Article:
BLOG: Employment-Related Happiness Increasing Among Oil, Gas Workers



BLOG: Employment-Related Happiness Increasing Among Oil, Gas Workers
Oil and gas workers are now happy with their current oil and gas jobs, according to a new Rigzone poll.

The majority of oil and gas workers are happy with their current employment, according to a Rigzone poll on social media site Twitter.

Out of the 440 participants that took part in the poll, 56 percent revealed that they were happy in their jobs. From this, 29 percent stated that they were happy but still had some issues with their employment, and 27 percent said they were absolutely happy.

The remaining poll participants, 44 percent, revealed that they were unhappy with the oil and gas jobs they were in. Out of this 44 percent, 20 percent said they used to be happy and 24 percent stated that they weren’t happy at all.

These results mark a significant improvement in worker satisfaction compared to previous Rigzone surveys on the topic.

In September 2016, an identical poll revealed that just 35 percent of workers were happy with their employment. From this 35 percent, 20 percent stated they were happy with some issues and just 15 percent said they were absolutely happy.

Out of the 65 percent of participants that said they weren’t happy with their employment in the 2016 survey, 28 percent said they used to be, while a whopping 37 percent refused to draw up any positives at all.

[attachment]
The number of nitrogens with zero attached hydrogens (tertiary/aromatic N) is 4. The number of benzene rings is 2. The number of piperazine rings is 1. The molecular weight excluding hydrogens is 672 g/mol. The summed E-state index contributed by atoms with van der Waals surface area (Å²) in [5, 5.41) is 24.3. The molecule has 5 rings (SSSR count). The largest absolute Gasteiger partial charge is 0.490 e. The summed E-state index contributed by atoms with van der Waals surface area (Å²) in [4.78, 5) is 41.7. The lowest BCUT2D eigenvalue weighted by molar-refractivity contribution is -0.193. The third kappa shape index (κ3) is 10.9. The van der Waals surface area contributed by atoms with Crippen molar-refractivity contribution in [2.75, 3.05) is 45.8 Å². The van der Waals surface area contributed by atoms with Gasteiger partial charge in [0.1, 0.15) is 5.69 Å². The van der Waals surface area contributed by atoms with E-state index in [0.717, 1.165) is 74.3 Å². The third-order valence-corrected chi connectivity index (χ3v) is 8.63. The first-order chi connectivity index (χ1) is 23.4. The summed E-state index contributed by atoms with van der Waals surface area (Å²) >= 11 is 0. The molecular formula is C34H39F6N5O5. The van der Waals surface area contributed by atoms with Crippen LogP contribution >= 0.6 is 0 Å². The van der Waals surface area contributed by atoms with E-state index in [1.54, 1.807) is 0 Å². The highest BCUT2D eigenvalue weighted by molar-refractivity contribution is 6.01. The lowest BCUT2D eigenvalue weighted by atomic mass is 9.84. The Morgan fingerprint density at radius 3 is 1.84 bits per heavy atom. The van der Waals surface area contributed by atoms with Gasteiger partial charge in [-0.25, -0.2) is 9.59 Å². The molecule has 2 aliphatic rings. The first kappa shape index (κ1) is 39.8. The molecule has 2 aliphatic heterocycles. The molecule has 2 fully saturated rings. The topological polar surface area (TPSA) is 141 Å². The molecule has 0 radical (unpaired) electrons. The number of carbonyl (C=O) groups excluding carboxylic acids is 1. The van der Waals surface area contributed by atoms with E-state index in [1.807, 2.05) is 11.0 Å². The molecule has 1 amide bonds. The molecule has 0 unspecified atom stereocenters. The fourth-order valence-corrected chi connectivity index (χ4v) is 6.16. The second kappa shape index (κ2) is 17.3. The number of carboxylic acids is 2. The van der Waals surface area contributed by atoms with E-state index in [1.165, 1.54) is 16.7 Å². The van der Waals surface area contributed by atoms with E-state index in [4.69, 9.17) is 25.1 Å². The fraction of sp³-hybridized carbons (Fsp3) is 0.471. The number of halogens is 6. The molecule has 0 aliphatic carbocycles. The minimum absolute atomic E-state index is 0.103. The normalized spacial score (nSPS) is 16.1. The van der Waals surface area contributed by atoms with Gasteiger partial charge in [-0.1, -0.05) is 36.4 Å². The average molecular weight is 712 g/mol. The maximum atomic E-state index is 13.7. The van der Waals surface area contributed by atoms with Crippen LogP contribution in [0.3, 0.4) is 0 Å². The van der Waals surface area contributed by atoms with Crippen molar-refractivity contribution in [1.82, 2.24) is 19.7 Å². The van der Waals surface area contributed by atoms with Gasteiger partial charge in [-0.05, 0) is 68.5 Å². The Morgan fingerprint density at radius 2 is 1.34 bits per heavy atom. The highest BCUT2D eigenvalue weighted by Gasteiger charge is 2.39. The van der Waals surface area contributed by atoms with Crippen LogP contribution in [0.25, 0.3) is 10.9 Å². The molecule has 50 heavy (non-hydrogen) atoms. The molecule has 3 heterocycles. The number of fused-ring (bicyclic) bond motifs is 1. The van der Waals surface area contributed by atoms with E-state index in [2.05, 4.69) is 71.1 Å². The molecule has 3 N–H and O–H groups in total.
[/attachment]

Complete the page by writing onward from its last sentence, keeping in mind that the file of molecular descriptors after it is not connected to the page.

Another identical poll in June of last year showed that 34 percent of workers were happy with their jobs, while 66 percent felt the opposite.

In the 2017 poll, just 13 percent said they were absolutely happy, 21 percent said they were happy with some issues, 24 percent said they used to be happy and a massive 42 percent said they weren’t happy at all.

Following the oil price crash in 2014, there was a lot of negativity surrounding the oil and gas sector. Companies were slashing jobs, cutting wages, and proposing changes work schedules.

Over the last few months, however, the tone has turned a lot more positive. The price of Brent crude has steadily risen to the mid-$60 per barrel mark, up from lows of around $28 per barrel in the height of the crisis, and sector optimism is rising, as evidenced by several recent developments.

In January of this year, for example, DNV GL, a technical advisor to the oil and gas industry, said there had been a sharp rise in sector confidence in 2018, according to its latest industry report. Chairman and CEO of Baker Hughes, a GE company Lorenzo Simonelli said the sector outlook for this year looked a lot brighter than in 2017.

Last month, Tethys Oil’s managing director, Magnus Nordin, even went as far as stating that the "spark" had returned to the industry.

This wave of sector positivity is likely going some way towards increasing worker happiness. With the prognosis for the industry’s future looking even brighter too, these happiness levels could end up increasing even further in the years to come.



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